New vaccine against salmonella infection developed

Salmonella is a deadly bacterium responsible for one of the most common food-borne illnesses in the world. Photo courtesy : Youtube

Scientists, including one of Indian origin, have developed a new oral vaccine against Salmonella in United States. The scientist of Indian origin is Ashok Chopra, professor at University of Texas Medical Branch at Galveston (UTMB) in the US.

Salmonella is a deadly bacterium responsible for one of the most common food-borne illnesses in the world.

“Oral vaccination is simplest and least invasive way to protect people against salmonella infection. Taking this vaccine by mouth also has the added advantage of using the same pathway that salmonella uses to wreak havoc on the digestive system,” scientists said.

"In the current study, we analysed the immune responses of mice that received the vaccination by mouth as well as how they responded to a lethal dose of salmonella," said Ashok Chopra.

Ashok Chopra, professor at UTMB. Photo courtesy: UTMB.org

"We found that the orally administered vaccines produced strong immunity against salmonella, showing their potential for future use in people," said Chopra.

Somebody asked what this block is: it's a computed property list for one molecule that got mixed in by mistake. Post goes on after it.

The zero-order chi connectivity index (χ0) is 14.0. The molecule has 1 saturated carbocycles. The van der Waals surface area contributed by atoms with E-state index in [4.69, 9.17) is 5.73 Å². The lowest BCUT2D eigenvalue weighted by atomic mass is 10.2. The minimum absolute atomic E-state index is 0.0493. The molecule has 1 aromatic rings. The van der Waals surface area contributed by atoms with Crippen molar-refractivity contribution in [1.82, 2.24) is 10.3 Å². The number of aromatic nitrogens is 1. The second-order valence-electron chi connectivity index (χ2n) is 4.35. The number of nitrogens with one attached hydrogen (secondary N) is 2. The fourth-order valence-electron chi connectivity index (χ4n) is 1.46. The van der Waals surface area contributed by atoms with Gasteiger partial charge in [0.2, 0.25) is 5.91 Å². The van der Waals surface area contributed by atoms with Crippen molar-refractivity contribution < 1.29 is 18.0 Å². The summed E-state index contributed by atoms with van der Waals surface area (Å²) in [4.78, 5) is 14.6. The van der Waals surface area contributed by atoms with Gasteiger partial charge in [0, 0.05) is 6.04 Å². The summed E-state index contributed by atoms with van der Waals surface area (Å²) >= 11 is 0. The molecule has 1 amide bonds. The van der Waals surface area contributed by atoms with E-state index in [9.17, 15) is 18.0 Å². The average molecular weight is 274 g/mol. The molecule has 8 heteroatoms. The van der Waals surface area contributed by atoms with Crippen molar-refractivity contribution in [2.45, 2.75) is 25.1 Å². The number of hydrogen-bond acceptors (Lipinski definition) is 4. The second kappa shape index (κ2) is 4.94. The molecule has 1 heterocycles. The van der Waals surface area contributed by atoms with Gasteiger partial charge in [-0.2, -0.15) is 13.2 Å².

There is no vaccine currently available for salmonella poisoning. Antibiotics are the first choice in treating salmonella infections, but the fact that some strains of salmonella are quickly developing antibiotic resistance is a serious concern.

Salmonella is responsible for one of the most common food-borne illnesses in the world. In the US alone, the Centres for Disease Control and Prevention estimates that there are about 1.4 million cases with 15,000 hospitalisations and 400 deaths each year.

Author
Ashraf Jamal
Ashraf Jamal – Senior Writer

Ashraf Jamal brings a rare depth to writing equipped with a degree in journalism, a postgraduate degree in political science, and a degree in law from the Allahabad University. His experience includes editing and publishing the Northern India Patrika and writing for Times of India for almost a decade covering just about any topic under the sun including NRIs and Indian diaspora.

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